Walking fish, sometimes called ambulatory fish, is a general term that refers to fish that are able to travel over land for extended periods of time. The term may also be used for some other cases of nonstandard fish locomotion, e.g., when describing fish "walking" along the sea floor, as the handfish or frogfish.
Types of walking fish
Most commonly this term is applied to amphibious fish. Able to spend longer times out of water, these fish may use a number of means of locomotion, including springing, snake-like lateral undulation, and tripod-like walking. The mudskippers are probably the best land-adapted of contemporary fish and are able to spend days moving about out of water and can even climb mangroves, although to only modest heights. The Climbing gourami is often specifically referred to as a "walking fish", although it does not actually "walk", but rather moves in a jerky way by supporting itself on the extended edges of its gill plates and pushing itself by its fins and tail. Some reports indicate that it can also climb trees.
There are a number of fish that are less adept at actual walking, such as the walking catfish. Despite being known for "walking on land", this fish usually wriggles and may use its pectoral fins to aid in its movement. Walking Catfish have a respiratory system that allows them to live out of water for several days. Some are invasive species. A notorious case in the United States is the Northern snakehead. Polypterids have rudimentary lungs and can also move about on land, though rather clumsily. The Mangrove rivulus can survive for months out of water and can move to places like hollow logs.
There are some species of fish that can "walk" along the sea floor but not on land; one such animal is the flying gurnard (it does not actually fly, and should not be confused with flying fish). The batfishes of the Ogcocephalidae family (not to be confused with Batfish of Ephippidae) are also capable of walking along the sea floor. Bathypterois grallator, also known as a "tripodfish", stands on its three fins on the bottom of the ocean and hunts for food. The African lungfish (P. annectens) can use its fins to "walk" along the bottom of its tank in a manner similar to the way amphibians and land vertebrates use their limbs on land.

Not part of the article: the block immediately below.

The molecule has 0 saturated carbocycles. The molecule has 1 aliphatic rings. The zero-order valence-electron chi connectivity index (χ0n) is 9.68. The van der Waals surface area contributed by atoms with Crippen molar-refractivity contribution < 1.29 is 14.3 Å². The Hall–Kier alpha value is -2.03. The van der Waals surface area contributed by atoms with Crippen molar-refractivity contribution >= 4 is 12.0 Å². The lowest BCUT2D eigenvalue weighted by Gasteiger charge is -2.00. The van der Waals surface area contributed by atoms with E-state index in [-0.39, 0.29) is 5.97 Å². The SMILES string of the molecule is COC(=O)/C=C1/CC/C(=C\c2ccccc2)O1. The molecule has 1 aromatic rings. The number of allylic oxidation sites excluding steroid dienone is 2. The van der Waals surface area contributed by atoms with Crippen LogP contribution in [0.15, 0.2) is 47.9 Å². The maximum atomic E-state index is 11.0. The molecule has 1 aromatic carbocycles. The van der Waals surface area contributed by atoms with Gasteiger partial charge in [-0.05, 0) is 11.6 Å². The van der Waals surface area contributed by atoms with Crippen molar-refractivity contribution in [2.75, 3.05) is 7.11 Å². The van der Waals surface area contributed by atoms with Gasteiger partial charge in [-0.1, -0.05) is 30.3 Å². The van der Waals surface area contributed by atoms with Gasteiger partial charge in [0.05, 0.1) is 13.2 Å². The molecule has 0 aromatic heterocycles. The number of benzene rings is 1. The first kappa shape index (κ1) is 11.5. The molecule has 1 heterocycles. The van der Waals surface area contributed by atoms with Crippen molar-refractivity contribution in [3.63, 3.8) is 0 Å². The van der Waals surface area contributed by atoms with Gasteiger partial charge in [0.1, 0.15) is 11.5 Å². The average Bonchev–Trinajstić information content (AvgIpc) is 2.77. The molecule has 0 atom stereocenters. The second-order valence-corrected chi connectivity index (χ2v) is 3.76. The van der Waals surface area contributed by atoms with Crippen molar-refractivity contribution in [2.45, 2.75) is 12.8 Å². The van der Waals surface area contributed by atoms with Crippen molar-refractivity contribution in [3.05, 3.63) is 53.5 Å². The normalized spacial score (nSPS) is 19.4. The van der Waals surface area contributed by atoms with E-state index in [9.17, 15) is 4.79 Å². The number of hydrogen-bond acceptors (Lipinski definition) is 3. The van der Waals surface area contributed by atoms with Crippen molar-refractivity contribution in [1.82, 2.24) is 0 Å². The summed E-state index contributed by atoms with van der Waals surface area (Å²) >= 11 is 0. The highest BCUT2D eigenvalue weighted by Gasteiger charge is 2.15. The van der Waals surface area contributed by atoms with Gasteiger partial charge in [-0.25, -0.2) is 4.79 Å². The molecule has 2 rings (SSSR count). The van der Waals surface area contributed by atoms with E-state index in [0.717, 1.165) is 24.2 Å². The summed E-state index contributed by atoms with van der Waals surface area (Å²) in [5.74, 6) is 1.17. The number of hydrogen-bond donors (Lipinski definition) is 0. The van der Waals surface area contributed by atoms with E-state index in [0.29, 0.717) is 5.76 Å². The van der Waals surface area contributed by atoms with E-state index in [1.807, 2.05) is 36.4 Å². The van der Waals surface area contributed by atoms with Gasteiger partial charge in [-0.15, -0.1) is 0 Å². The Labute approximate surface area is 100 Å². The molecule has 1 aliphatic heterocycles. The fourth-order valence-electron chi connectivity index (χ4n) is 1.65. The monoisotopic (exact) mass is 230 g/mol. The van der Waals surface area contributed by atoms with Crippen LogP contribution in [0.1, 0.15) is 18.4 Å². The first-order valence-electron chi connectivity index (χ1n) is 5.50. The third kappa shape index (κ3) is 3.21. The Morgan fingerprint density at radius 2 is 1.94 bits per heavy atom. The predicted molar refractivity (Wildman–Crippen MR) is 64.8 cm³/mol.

In modern fish the "walking" ability differs from that of tetrapods (four-legged animals). The theory of evolution suggests that life originated in the oceans and later moved onto land, and paleontologists have long been looking for a missing evolutionary link between ocean-living and land-living animals. Of recent finds, reported in Nature (April 2006) is Tiktaalik roseae, which has many features of wrist, elbow, and neck that are akin to those of tetrapods. It belonged to a group of lobe-finned fish called Rhipidistia, which according to some recent theories were the ancestors of all tetrapods.
Comparison of fish with tetrapod-like features
A number of fish, both extant and prehistoric, have featured some characteristics related to locomotion that are typical of tetrapods.
|Species||venturing onto land||tetrapod-like spine||tetrapod-like appendages||digit-like bones|
|5 axial regions||interlocking vertebrae||fully ossified vertebrae||shoulder & skull separation||functional 'intra-fin' joints||fins adapted for walking rather than swimming||strong & muscled fins||humerus, radius & ulna bones||differentiated distal radial bones||jointed distal radial bones|
|Panderichthys rhombolepis †||?||No||No||No||No||?||No||Yes||Yes||Yes||No|
|Sauripterus taylori †||?||No||No||No||No||?||No||Yes||Yes||Yes||Yes|
|Tiktaalik roseae †||?||No||No||No||Yes||Yes||No||Yes||Yes||No||No|
|Tarrasius problematicus †||?||Yes||No||No||No||No||No||No||No||No||No|
|Leptolepis koonwarriensis †||?||No||No||Yes||No||No||No||No||No||No||No|
|Eastmanosteus pustulosus †||?||No||No||No||Yes||No||No||No||No||No||No|
|Polypterus bichir lapradei||Yes||No||No||No||No||No||No||Yes||No||No||No|
|Chelidonichthys cuculus||No||No||No||No||No||No||Yes (3 rays)||No||No||? (3 rays)||No|
- Climbing Fish
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